There dwelt once on the edge of the forest, at the foot of Fujiyama, a bamboo-cutter and his wife. They were honest, industrious people who loved each other dearly, but no children had come to bless them, and therefore they were not happy.
"Ah husband," mourned the wife, "More welcome to me than cherry blossoms in springtime would be a little child of my own."
One evening, she stood on the floor of her flimsy bamboo cottage and lifted her eyes toward the everlasting snows on the top of Fujiyama. Then, with swelling breast, she bowed herself to the ground and cried out to the Honorable Mountain:
"Fuji no yama, I am sad because no little head lies on my breast, no childish laughter gladdens our home. Send thee, I pray thee, from thy eternal purity, a little one to comfort me."
As she spoke, lo! from the top of the Honorable Mountain there suddenly sparkled a gleam of light as when the face of a child is lit by a beaming smile.
" Husband, husband, come quickly," cried the good woman. See thee on the heights of Fujiyama, a child is beaming upon me."
"It is but your fancy," said the bamboo-cutter and yet he added, "I will climb up and see what is there."
So he followed the trail of silvery light through the forest, and up above the steep slope where Fujiyama stood white and still above him. At last he stopped below a tall bamboo by the bank of a mountain stream, from whence the glow seemed to come. There, cradled in the branches of a tree, he found a tiny moon-child, fragile, dainty, radiant, clad in flimsy, filmy moon-shine, more radiant than any creature he had ever seen before.
"Ah, little shining creature, who are you?" he cried. " I am the Princess Moonbeam," answered the child. " The Moon Lady is my mother but she has sent me to earth to comfort the sad heart of your wife."
" Then, little Princess," said the Woodman eagerly, " I will take you home to be our child."
So the woodman bore her carefully down the mountainside.
" See, wife" he called, "what the Moon Lady has sent you."
Then was the good woman overjoyed. She took the little moon-child and held her close, and the moon-child's little arms went twining about her neck as she nestled snug against her breast. So was the good wife's longing satisfied at last.
As the years passed by Princess Moonbeam brought nothing but joy to the woodman and his wife. Lovelier and lovelier she grew. Fair was her face, her eyes were shining stars and her hair had the gleam of a misty silver halo. About her, too, was a strange, unearthly charm that made all who saw her love her.
One day there came riding by in state, the Mikado himself. He saw how the Princess Moonbeam lit up the humble cottage and he loved her. Then the Mikado would have taken her back with him to court, but no! - the longing of an earthly father and mother had been fulfilled, the Princess Moonbeam had stayed with them until she was a maiden grown, and now the time had come when she must go back to her sky mother, the Lady in the Moon.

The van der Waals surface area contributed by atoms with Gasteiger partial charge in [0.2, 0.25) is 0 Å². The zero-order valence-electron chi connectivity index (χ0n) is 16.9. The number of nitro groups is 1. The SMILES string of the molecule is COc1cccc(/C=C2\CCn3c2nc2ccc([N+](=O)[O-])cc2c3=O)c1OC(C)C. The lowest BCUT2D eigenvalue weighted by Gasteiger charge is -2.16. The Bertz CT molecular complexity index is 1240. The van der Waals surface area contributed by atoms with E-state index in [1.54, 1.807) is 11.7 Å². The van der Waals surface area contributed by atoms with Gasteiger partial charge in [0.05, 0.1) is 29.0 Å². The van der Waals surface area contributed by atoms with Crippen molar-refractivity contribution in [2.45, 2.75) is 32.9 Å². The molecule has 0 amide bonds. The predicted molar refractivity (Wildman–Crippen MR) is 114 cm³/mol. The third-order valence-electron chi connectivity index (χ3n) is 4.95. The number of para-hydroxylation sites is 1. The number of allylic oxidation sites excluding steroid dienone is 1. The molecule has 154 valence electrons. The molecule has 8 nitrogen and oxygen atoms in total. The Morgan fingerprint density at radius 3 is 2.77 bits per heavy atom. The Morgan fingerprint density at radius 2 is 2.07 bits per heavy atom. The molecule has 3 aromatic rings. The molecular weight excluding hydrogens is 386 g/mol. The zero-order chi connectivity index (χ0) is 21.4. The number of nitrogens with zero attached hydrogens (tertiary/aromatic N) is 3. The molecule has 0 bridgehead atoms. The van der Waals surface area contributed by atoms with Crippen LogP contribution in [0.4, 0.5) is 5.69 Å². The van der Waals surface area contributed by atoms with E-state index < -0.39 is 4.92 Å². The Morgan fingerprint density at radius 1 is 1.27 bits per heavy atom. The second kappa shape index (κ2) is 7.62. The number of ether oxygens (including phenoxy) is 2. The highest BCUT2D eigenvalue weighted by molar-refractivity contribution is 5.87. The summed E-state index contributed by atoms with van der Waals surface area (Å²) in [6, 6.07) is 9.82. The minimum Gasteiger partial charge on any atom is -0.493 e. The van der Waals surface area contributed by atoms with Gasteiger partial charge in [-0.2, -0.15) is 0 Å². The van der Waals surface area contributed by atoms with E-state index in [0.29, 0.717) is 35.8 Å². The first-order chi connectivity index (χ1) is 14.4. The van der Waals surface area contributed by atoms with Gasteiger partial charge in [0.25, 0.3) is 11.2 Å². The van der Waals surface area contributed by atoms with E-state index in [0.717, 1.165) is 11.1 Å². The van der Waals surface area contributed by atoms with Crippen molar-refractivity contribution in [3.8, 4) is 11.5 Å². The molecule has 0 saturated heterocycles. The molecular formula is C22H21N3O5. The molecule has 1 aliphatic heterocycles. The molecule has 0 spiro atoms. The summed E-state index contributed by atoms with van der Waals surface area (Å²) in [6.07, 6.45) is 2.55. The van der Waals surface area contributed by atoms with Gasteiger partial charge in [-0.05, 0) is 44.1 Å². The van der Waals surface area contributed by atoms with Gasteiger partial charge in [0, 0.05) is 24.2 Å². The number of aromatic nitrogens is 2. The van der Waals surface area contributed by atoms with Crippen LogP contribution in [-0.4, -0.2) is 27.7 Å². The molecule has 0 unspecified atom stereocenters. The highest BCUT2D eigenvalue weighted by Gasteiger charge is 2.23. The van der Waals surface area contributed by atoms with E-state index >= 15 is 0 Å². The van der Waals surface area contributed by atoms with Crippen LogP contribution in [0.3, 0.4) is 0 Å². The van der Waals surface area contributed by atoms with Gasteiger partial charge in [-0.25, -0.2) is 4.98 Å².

"Stay, stay with me on earth," cried the Mikado.
"Stay, stay with us on earth," cried the bamboo-cutter and his wife.
Then the Mikado got two thousand archers and set them on guard close about the house and even on the roof, that none may get through to take her. But when the moon rose white and full, a line of light like a silver bridge sprung arching down from heaven to earth and floating along that gleaming path came the Lady from the Moon. The Mikado's soldiers stood as though turned to stone. Straight through their midst the Moon Lady passed and bent caressingly down for her long-absent child. She wrapped her close in a garment of silver mist. Then she caught her tenderly in her arms, and led her gently back to the sky. The Princess Moonbeam was glad to go back home, yet as she went, she wept silvery tears for those she was leaving behind. And lo!-her bright shining tears took wings and floated away to carry a message of love that should comfort the Mikado, and her earthly father and mother.
To this very day, the gleaming tears of the little Princess Moonbeam are seen to float hither and yon about the marshes and groves of Japan. The children chase them with happy eyes and say, " See the fire-flies! ow beautiful they are!" Then their mothers, in the shadow of Fujiyama, tell their children this legend--how the fire-flies are shining love messages of the little Princess Moonbeam, flitted down to bring comfort to earth from her far off home in the silver moon.
With prayers and love and light to all the people of Japan....